If you’ve been following my blog for a while, you know I’ve put aside fiction to work on a biography of Father Irenaeus Herscher OFM, librarian extraordinaire, Franciscan historian, and friend and spiritual advisor to Thomas Merton. It’s nearly complete now, I’m happy to say, and this weekend, instead of hitting the malls and battling the crowds, I will be heading for the Allegheny foothills of upstate New York, for some last minute research and quiet reflection. I will be submitting the manuscript to an actual publisher in January—it’s not a done deal yet, but this is the first publisher to express a serious but strongly enthusiastic response to my queries. I have some support in the form of very positive feedback I received from my article about Father Irenaeus in the Merton Seasonal. Didn’t think so many people read the Seasonal, but they do!
Back in August, I was quite discouraged with this project, and wondered if it would be worth continuing with. Thank goodness I struggled on. I feel now like a lot of people are waiting for this book. And I also feel, rather strongly now, that perhaps my life’s calling may be for biography and non-fiction. Or more to the point, perhaps this is the time for me to turn to non-fiction, considering the dismal market conditions for fiction. I don’t write for money or the market, of course, but one has to be realistic. There is too much fiction out there right now, too much overwhelming competition. Not enough eyes. I admit, writing non-fiction is tremendously harder than fiction. All the plotting and storylines may already be there, yet you have to render the absolute truth in clear, readable, compelling prose, no matter how difficult or distasteful it is. And you always have to tell the truth. No “alternative facts” in my biographies.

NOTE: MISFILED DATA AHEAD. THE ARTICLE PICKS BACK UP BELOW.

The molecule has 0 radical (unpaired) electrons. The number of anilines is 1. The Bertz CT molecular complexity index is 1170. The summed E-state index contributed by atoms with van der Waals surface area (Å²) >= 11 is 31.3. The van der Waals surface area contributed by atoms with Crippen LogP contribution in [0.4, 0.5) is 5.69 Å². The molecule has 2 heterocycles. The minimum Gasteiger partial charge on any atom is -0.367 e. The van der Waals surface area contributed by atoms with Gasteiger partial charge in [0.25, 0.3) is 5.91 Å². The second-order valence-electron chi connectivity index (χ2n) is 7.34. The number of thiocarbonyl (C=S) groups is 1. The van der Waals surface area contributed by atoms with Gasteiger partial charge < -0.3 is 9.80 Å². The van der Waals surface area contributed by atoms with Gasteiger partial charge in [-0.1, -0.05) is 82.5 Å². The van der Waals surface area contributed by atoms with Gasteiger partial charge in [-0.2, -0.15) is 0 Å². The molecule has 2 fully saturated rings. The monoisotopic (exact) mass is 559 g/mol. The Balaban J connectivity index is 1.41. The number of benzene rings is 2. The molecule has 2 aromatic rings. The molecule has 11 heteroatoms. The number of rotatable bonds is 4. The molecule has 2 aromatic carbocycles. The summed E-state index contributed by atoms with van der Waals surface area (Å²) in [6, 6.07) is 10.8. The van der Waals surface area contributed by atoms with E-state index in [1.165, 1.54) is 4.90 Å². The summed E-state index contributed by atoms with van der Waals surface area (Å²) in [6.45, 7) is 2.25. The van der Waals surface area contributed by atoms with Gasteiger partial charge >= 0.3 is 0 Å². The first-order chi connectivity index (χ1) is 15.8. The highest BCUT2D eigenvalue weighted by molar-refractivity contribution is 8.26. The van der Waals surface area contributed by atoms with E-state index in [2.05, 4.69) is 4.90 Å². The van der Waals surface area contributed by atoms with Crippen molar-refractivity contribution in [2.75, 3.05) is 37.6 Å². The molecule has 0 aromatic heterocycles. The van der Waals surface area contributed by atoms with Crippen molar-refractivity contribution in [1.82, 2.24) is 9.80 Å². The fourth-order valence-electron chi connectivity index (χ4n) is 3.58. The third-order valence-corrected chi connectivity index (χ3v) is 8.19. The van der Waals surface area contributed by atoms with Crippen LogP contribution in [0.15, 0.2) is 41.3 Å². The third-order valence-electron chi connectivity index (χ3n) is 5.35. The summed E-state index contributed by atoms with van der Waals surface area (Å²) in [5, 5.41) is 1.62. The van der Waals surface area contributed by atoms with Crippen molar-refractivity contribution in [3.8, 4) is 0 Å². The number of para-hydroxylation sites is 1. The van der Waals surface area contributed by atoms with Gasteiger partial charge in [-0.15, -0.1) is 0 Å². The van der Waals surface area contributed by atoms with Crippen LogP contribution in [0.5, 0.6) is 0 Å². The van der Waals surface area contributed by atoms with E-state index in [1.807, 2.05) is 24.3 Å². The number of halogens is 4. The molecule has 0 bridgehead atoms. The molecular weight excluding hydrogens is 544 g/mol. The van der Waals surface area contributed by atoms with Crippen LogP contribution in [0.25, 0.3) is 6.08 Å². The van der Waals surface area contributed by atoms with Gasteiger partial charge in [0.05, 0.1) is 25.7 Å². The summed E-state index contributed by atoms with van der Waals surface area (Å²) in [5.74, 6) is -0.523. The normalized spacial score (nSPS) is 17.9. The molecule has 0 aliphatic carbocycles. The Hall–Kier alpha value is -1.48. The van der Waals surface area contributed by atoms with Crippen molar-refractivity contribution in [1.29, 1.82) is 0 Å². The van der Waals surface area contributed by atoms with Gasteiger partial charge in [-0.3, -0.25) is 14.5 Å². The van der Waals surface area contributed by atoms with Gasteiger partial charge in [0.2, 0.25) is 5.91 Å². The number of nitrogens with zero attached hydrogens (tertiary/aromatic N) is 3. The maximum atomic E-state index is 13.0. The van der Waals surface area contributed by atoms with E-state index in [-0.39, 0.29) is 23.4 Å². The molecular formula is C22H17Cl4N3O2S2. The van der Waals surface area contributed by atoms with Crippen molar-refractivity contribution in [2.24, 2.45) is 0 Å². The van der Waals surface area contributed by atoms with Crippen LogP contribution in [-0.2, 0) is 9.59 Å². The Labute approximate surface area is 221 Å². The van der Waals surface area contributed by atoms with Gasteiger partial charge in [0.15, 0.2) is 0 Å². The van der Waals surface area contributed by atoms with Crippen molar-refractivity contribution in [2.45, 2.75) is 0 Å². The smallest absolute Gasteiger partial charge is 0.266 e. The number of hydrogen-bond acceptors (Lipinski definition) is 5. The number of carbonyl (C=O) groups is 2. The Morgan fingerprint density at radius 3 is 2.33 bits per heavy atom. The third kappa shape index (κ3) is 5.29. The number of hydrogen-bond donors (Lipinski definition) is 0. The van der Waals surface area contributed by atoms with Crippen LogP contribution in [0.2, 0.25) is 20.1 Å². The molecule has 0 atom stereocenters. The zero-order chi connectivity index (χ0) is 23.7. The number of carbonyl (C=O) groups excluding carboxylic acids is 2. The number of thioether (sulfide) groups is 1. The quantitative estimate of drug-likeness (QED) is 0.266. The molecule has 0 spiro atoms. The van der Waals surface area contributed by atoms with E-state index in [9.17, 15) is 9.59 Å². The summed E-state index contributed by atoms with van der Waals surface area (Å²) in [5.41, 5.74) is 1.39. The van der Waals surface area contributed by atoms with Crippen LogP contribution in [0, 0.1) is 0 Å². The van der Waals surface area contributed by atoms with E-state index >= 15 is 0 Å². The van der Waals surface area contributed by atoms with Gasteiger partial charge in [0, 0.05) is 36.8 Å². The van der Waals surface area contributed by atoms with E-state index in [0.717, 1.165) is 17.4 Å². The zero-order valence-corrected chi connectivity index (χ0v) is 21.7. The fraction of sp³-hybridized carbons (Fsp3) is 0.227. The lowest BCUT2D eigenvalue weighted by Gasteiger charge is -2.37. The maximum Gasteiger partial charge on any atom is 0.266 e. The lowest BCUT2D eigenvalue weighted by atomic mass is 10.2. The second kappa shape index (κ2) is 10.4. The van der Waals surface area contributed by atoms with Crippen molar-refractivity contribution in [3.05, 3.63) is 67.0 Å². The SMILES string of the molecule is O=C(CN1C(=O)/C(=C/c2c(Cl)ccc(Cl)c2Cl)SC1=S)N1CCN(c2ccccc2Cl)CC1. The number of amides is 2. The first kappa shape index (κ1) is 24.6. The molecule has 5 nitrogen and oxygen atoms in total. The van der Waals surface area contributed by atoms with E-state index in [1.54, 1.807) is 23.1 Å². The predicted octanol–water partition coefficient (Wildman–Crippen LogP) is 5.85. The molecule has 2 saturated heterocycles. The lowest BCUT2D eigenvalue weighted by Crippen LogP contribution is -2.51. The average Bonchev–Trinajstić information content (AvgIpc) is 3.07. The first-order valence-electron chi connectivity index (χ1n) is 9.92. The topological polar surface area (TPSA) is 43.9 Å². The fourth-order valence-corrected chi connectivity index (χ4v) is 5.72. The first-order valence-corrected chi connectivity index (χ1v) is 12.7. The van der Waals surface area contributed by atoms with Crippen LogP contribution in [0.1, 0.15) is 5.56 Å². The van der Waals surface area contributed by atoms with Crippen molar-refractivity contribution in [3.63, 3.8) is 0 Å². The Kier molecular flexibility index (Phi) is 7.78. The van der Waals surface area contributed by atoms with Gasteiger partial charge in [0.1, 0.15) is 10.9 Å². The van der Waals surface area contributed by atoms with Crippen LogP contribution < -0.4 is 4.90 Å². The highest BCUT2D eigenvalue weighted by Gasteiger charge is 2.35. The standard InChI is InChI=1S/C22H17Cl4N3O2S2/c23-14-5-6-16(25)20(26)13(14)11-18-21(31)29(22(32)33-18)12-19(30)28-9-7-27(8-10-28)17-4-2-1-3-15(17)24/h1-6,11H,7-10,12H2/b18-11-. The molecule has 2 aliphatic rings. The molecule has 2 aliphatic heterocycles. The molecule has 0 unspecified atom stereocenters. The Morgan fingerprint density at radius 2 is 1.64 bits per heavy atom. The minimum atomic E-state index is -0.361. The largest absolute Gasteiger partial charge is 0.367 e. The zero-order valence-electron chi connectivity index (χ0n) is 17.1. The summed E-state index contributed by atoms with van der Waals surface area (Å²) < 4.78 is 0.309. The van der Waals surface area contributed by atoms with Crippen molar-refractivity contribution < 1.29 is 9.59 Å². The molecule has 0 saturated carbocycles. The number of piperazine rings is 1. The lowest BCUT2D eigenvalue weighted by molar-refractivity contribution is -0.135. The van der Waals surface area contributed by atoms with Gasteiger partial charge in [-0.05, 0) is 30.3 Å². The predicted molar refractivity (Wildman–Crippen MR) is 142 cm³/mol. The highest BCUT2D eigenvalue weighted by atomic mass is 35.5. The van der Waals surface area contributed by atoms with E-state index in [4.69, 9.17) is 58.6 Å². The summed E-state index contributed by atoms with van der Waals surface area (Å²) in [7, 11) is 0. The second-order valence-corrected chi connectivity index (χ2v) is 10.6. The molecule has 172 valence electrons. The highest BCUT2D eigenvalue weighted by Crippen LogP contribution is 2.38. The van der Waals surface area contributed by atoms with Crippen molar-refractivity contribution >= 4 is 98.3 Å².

Yes, I said biographies, because I’m thinking of writing another. I’m hooked. I love the research, love the puzzle-like aspects of putting together someone else’s life on paper and making that person seem whole and coherent again. I like looking at a life like a storyline, and studying the other characters who wander into that story, adding their own plot twists and intrigues. It’s all good. I just wish this revelation had come sooner to me, when I was younger and had more energy, ambition and brain cells; but hopefully I’ll live to be a centenarian and will be writing up until the day I die.
So here we go. Somehow I have to combine the completion of this book with preparations for Christmas, with our minds uneasily fixed on the task ahead for spring, the big downsizing move. And concurrently, in “real time” as they say, an ever-growing list of ESL students. I’m not complaining; on the contrary, this season I feel blessed. I have meaningful work to do, and that may be the key to a good life after all.